“Nutcracker vs. Mouse King” battles its way to success
The Quasimondo's adaptation is funny and inventive but also an ambitious, unfinished look at the illusory nature of theater.
The Nutcracker is an American dance tradition of unparalleled familiarity. The Nutcracker and the Mouse King, the E.T.A. Hoffmann novella that inspired it? Not so much.
Reading the story, it’s a bit understandable – to say it’s bizarre is an understatement. Watching Nutcracker vs. Mouse King, The Quasimondo’s adaptation, the obscurity is much harder to justify. While it may have a DIY aesthetic that’s as much practical as conceptual, it’s one of the most artful shows I’ve seen in some time, in both senses of the word.
The Quasimondo’s really playing two different games with this adaptation. One is inventive and silly. One is ambitious but underdeveloped. But both are brilliant.
The surface-level play is a retelling of The Nutcracker and the Mouse King – but that description does not do it justice. Reimagining is closer. While Tchaikovsky cuts the backstory of how the battle between humans and mice began, co-directors Brian Rott and Simon Andreas Eichinger embrace it, beginning with the origin story and interweaving it with “real world” scenes.
That war begins when the nation’s Queen (Carolyn Marie Christianson) offers to give Dame Mousewrink (Megan Kaminsky) the fat she would have used in sausages for the King (Michael Guthrie). The irrationally furious King leads a mouse genocide, and in revenge, Mousewrink curses their daughter, Princess Pirlipat (Gina Weber), with the head of a nutcracker (a haunting construction by designer Katie Jesse).
The development of this flashback story easily takes up half the play, with the “traditional” story featuring Marie (Jessi Miller), her brother Fritz (Chris MacGregor), her parents (Guthrie and Jennifer Reinke) and the Nutcracker (Liz Faraglia) who battles the Mouse King (Eichinger) filling the remainder.
Shepherding us through both is Marie’s Godpappa Drosselmeir (Evan James Koepnick), also the clockmaker previously tasked with hunting down the kingdom’s mice. The Wonka-esque Koepnick frequently steals the show in his lemon yellow coat, eyepatch and streamer-threaded hair, and makes off with the plot completely at the start of the second act, when he temporarily turns the play into a Looney Tunes/Indiana Jones adventure with a gaudy, flamboyant astronomer (Andrew Parchman) as his sidekick.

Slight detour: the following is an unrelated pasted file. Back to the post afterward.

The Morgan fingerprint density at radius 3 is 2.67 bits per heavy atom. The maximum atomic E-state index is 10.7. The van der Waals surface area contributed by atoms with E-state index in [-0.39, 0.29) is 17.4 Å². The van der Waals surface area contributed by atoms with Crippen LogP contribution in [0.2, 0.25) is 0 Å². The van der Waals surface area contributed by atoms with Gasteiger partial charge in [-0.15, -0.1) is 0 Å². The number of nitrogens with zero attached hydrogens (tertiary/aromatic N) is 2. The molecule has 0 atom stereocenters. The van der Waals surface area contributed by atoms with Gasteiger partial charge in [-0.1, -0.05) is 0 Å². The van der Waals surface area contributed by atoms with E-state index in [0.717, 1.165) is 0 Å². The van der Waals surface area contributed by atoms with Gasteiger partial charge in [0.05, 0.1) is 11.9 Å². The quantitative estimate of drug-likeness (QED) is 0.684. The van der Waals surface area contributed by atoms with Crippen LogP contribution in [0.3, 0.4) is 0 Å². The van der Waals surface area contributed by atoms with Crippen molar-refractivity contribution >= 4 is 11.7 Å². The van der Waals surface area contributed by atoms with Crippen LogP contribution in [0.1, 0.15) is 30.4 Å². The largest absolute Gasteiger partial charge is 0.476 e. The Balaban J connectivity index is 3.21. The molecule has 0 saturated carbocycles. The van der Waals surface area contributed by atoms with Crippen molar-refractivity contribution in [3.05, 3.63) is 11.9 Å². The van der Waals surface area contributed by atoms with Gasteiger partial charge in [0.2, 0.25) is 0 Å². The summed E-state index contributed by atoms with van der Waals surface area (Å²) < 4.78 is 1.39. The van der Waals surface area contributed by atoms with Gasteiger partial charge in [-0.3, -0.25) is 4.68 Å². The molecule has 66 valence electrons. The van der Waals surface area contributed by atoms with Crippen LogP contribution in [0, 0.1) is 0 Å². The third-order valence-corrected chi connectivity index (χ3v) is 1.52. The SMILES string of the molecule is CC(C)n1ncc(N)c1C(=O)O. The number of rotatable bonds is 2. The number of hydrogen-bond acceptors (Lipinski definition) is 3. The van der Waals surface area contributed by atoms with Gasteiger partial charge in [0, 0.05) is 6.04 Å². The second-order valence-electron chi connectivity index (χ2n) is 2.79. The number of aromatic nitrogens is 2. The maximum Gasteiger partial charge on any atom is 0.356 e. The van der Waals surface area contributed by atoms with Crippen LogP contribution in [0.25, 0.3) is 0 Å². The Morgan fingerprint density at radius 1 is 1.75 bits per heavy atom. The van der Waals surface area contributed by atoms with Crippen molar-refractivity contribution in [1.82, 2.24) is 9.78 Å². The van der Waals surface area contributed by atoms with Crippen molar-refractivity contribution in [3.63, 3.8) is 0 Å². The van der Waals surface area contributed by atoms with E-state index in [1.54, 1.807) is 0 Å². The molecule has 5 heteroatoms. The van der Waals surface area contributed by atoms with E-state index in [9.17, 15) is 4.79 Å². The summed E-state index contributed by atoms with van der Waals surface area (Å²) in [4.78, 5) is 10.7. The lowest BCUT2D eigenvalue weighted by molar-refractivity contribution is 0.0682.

If that sounds funny, that makes sense, because I laughed more watching Nutcracker vs. Mouse King that I have at anything in months. Much of the humor’s of the physical theater variety The Quasimondo trades in: mice tying their tails together to play jump rope, clever shadow puppet death scenes, etc. Another trick is to lay the groundwork for a gag and reset it over and over like a mousetrap – one battle scene is just a hilarious sequence of war games blending together, from a cavalry charge that turns into the Kentucky Derby to jets flying in circles that become Jets snap-dance-fighting with Sharks.
Dance is as key a component in Nutcracker vs. Mouse King as in its more famous cousin. There are allusions to that cousin throughout—the orchestra uses many of Tchaikovsky’s leifmotifs and there’s the occasional ballet move or two. More affecting is a robotic dance performed by Marie’s family, or the purposefully out of sync mirror dance between Marie and Princess Pirlipat when the Nutcracker finally takes her to Candy Land.
And here’s where we get to the second game The Quasimondo is playing – an undercurrent I would feel remiss in ignoring even though discussing it requires a small spoiler alert.
For you see, there’s more at work here than a simple retelling of an old tale. There’s an undercurrent of metatheatricality that runs through the entire production – the comedy is practically built on only being funny out of context or if you know it’s a play.
But the end of the play forces them into a new light with one simple action, although there’s no subsequent payoff. Throughout her journey in Candy Land, Marie is unsettled, twitchy, resistant to the offstage, fantastic delights. And then, as the Nutcracker’s pre-recorded vocals begin to skip and repeat, a befuddled Marie walks up to the curtain used earlier for shadow puppetry and creates the most arresting image I’ve seen on stage in recent memory: She pulls the curtain back to reveal her fellow actors, huddled in darkness, telling her to let go of the curtain in cutting whispers and sinister tones. It doesn’t do to remind the audience what’s actually real and what’s actually fantasy, you see.
The Quasimondo’s Nutcracker vs. Mouse King runs through January 5 at the Milwaukee Fortress, 100 E. Pleasant St. Tickets are $15, $10 for students, and can be purchased online at the Quasimondo website.